Clean Coal investigates UCG sites

1 min read

The UK Coal Authority has awarded licences to Clean Coal to investigate the potential for underground coal gasification at five offshore sites in Britain.

The licences have been granted at Canonbie, Dumfriesshire; Cromer, Norfolk; Humberside; Sunderland; and Swansea Bay. The combined coal reserves for the five sites are estimated at around one billion tonnes.

Underground coal gasification (UCG) is a method of converting deep-seam coals into syngas, a synthetic gas made up of hydrogen, methane, carbon monoxide and carbon dioxide.

Once extracted, it can either be piped or liquefied, allowing it to be used as feedstock for power generation, blast furnaces, gas-to-liquid processes or as a raw material in fertiliser production.

The UCG technology also allows CO2 sequestration, the ability to separate, capture and potentially store the CO2 produced in the gasification process.

The basic UCG process has two wells drilled into the coal, one for injection of the oxidants, another to bring the product gas to surface.

The studies will include seismic and borehole surveys and investigation areas range from 40 to 100km2. The depths of the coal range from 500 to 1200m below ground.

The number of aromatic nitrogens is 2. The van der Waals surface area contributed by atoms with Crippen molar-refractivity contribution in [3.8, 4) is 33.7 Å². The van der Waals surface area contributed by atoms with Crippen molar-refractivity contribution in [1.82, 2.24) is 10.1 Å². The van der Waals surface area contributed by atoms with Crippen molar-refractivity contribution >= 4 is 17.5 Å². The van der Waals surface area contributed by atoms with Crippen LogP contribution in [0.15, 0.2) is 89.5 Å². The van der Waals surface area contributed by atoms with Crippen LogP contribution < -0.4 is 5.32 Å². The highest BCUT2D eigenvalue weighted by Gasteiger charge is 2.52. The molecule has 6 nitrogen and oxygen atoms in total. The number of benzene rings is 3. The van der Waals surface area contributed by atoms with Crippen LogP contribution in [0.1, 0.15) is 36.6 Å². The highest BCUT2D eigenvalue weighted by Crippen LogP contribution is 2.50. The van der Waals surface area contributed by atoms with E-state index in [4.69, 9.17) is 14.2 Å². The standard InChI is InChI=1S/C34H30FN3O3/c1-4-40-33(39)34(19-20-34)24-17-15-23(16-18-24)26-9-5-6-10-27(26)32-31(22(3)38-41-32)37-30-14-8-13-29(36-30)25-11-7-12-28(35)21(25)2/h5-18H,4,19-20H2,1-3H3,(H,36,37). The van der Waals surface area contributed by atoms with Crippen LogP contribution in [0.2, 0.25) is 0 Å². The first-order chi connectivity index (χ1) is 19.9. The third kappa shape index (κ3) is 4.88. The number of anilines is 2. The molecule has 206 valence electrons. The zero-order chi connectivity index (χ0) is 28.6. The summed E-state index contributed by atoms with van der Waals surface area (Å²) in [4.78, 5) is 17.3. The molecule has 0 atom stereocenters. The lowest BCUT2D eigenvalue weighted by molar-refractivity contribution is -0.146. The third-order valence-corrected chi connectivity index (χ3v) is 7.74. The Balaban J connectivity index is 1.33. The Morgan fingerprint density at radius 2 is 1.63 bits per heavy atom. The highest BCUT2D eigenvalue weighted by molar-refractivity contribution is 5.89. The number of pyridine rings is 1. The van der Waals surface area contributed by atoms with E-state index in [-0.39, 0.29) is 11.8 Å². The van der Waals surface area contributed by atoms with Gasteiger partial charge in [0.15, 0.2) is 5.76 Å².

If the investigations over the next year and a half prove to be successful, commercial operations could start between 2014 and 2015. According to Clean Coal, underground coal gasification could produce between three and five per cent of the UK’s total energy requirement by that date.

This would be the first time that gasification of underground coal has featured in the UK energy market.

Rohan Courtney, chairman of Clean Coal, said: ‘Recent developments in directional drilling technology and the growing need for new, secure and environmentally benign sources of energy means that underground coal gasification now merits serious investigation.

‘This is an exciting and commercially viable development that can bring significant benefit to the UK economy.’

Clean Coal expect to commence the site surveys in the first half of next year, and will host public exhibitions in each area to give local people the chance to know more about the work that will be undertaken.

This system, tested in European, American and Australian coal seams, creates dedicated inseam boreholes, using drilling and completion technology adapted from oil and gas production. It has a moveable injection point known as CRIP (controlled retraction i
This system, tested in European, American and Australian coal seams, creates dedicated inseam boreholes, using drilling and completion technology adapted from oil and gas production. It has a moveable injection point known as CRIP (controlled retraction injection point) and generally uses oxygen or enriched air for gasification.